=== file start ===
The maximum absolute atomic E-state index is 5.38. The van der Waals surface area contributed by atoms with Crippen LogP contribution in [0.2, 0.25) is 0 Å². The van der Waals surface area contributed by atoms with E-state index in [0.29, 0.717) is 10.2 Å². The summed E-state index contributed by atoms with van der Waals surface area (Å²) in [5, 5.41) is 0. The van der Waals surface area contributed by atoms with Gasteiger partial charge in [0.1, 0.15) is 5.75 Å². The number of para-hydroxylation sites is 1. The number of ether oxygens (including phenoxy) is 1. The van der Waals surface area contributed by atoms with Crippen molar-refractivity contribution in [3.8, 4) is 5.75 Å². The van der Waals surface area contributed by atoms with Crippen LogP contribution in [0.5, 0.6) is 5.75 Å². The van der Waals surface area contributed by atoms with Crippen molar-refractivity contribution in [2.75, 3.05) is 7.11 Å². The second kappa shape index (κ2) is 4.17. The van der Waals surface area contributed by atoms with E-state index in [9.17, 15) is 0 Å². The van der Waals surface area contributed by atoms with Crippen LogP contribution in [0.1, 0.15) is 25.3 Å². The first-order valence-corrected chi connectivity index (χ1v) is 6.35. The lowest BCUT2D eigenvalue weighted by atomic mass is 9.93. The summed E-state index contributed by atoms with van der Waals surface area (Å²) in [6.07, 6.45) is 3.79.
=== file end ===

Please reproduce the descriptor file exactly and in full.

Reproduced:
The maximum absolute atomic E-state index is 5.38. The van der Waals surface area contributed by atoms with Crippen LogP contribution in [0.2, 0.25) is 0 Å². The van der Waals surface area contributed by atoms with E-state index in [0.29, 0.717) is 10.2 Å². The summed E-state index contributed by atoms with van der Waals surface area (Å²) in [5, 5.41) is 0. The van der Waals surface area contributed by atoms with Gasteiger partial charge in [0.1, 0.15) is 5.75 Å². The number of para-hydroxylation sites is 1. The number of ether oxygens (including phenoxy) is 1. The van der Waals surface area contributed by atoms with Crippen molar-refractivity contribution in [3.8, 4) is 5.75 Å². The van der Waals surface area contributed by atoms with Crippen LogP contribution in [0.5, 0.6) is 5.75 Å². The van der Waals surface area contributed by atoms with Crippen molar-refractivity contribution in [2.75, 3.05) is 7.11 Å². The second kappa shape index (κ2) is 4.17. The van der Waals surface area contributed by atoms with E-state index in [9.17, 15) is 0 Å². The van der Waals surface area contributed by atoms with Crippen LogP contribution in [0.1, 0.15) is 25.3 Å². The first-order valence-corrected chi connectivity index (χ1v) is 6.35. The lowest BCUT2D eigenvalue weighted by atomic mass is 9.93. The summed E-state index contributed by atoms with van der Waals surface area (Å²) in [6.07, 6.45) is 3.79.